Press Release of Senator Wyden

Wyden/Grassley Lead Bipartisan Effort to End Senate Secret Holds

Tuesday, April 27, 2010

Washington, D.C. – The U.S. Senate’s leading bipartisan voices for ending secret holds introduced legislation today that would make it even harder for individual senators to secretly obstruct the legislative process. For more than a decade, U.S. Senators Ron Wyden and Chuck Grassley have fought to eliminate secret holds and in 2007 a modified version of their proposal was included in the Honest Leadership and Open Government Act.

In introducing the “Secret Holds Elimination Act” today, both Senators argued that the current rule does not go far enough and that it is “time for the Senate to end secret holds once and for all.”

“This is about fundamental accountability and fairness. If Senators feel strongly enough about an issue that they are going to take the extreme step of blocking a nomination or a piece of legislation, then they should have the courage to take responsibility for their actions and explain why. The bottom line is that if you can’t make a good public case for why you are doing something, you shouldn’t be doing it,” said Wyden. “It’s far past time that the Senate stop operating in the shadows and let sunlight do its job. This legislation ensures that no amount of procedural stalling will stop Senate holds from being made public quickly.”

“For far too long, secret holds have been a staple of the Senate and there’s no question that both Democrats and Republicans are responsible for the current abuses,” said Grassley. “The previous iteration of our legislation was so watered down in the final version that I stated at the time it was bound to be abused and ignored. It appears that our colleagues have finally taken notice, and maybe now we can make some progress in making holds transparent and accountable.”

The Secret Holds Elimination Act would eliminate a Senator’s ability to indefinitely hold legislation in secret by requiring Senators to submit their holds to leadership in writing and to publically disclose all holds within two days whether or not the bill or nomination has been brought to the floor for consideration. Leadership will only honor holds that they have in writing and that comply with the two day rule. While the current provision require Senators to disclose their holds after six days, the holding period has proven too long to be effective and because this requirement is triggered only when the bill is brought to the floor for consideration, it is possible for Senators to indefinitely block legislation from reaching the floor without ever disclosing that they are doing it much less why.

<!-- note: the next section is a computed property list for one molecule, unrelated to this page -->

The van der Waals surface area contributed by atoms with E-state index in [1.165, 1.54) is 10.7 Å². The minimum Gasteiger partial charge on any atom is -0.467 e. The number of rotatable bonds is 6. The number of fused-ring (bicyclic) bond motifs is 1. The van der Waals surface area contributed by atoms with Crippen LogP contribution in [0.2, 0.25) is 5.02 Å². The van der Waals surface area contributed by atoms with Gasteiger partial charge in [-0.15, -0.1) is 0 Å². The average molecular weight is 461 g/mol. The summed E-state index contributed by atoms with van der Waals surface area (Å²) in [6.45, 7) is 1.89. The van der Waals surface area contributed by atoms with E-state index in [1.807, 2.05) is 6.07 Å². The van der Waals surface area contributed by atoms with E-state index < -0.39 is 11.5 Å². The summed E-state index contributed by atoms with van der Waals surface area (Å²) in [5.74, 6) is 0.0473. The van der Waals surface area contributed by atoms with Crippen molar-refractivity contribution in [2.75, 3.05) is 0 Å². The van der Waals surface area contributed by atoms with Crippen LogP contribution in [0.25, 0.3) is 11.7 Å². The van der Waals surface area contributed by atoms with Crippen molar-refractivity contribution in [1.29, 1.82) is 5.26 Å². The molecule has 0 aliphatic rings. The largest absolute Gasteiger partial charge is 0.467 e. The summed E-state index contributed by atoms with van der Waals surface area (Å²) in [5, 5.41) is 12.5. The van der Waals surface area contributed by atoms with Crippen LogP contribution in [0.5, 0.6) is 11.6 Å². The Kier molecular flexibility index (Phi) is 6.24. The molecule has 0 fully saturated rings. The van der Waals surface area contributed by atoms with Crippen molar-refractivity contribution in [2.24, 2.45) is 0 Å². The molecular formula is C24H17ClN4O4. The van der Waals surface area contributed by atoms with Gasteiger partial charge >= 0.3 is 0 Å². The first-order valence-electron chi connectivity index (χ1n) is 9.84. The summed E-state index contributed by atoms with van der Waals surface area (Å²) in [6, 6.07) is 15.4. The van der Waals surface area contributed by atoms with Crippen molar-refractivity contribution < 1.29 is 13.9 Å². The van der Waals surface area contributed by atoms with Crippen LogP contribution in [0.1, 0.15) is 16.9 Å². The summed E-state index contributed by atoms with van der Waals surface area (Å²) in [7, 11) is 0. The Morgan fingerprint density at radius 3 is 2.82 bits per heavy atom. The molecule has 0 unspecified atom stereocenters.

Both Senators Wyden and Grassley have a long-standing practice of making all of their holds public by placing formal statements announcing and explaining their holds in the Congressional Record.

Source: Office of Sen. Wyden

[Congressional Record: April 27, 2010 (Senate)]
[Page S2711]


  Mr. WYDEN (for himself and Mr. Grassley) submitted the following
resolution; which was:

                              S. Res. 502



       Rule VII of the Standing Rules of the Senate is amended by
     adding at the end the following:
       ``7. (a) The majority and minority leaders of the Senate or
     their designees shall recognize a notice of intent of a
     Senator who is a member of their caucus to object to
     proceeding to a measure or matter only if the Senator--
       ``(1) submits the notice of intent in writing to the
     appropriate leader or their designee and grants in the notice
     permission for the leader or designee to object in the
     Senator's name; and
       ``(2) not later than 2 session days after the submission
     under clause (1), submits for inclusion in the Congressional
     Record and in the applicable calendar section described in
     subparagraph (b) the following notice:
       `` `I, Senator ___, intend to object to proceeding to ___,
     dated ___.'
       ``(b) The Secretary of the Senate shall maintain for both
     the Senate Calendar of Business and the Senate Executive
     Calendar a separate section entitled `Notices of Intent to
     Object to Proceeding'. Each section shall include the name of
     each Senator filing a notice under subparagraph (a)(2), the
     measure or matter covered by the calendar that the Senator
     objects to, and the date the objection was filed.
       ``(c) A Senator may have an item relating to that Senator
     removed from a calendar to which it was added under
     subparagraph (b) by submitting for inclusion in the
     Congressional Record the following notice:
       `` `I, Senator ___, do not object to proceeding to ____,
     dated ____.'.''.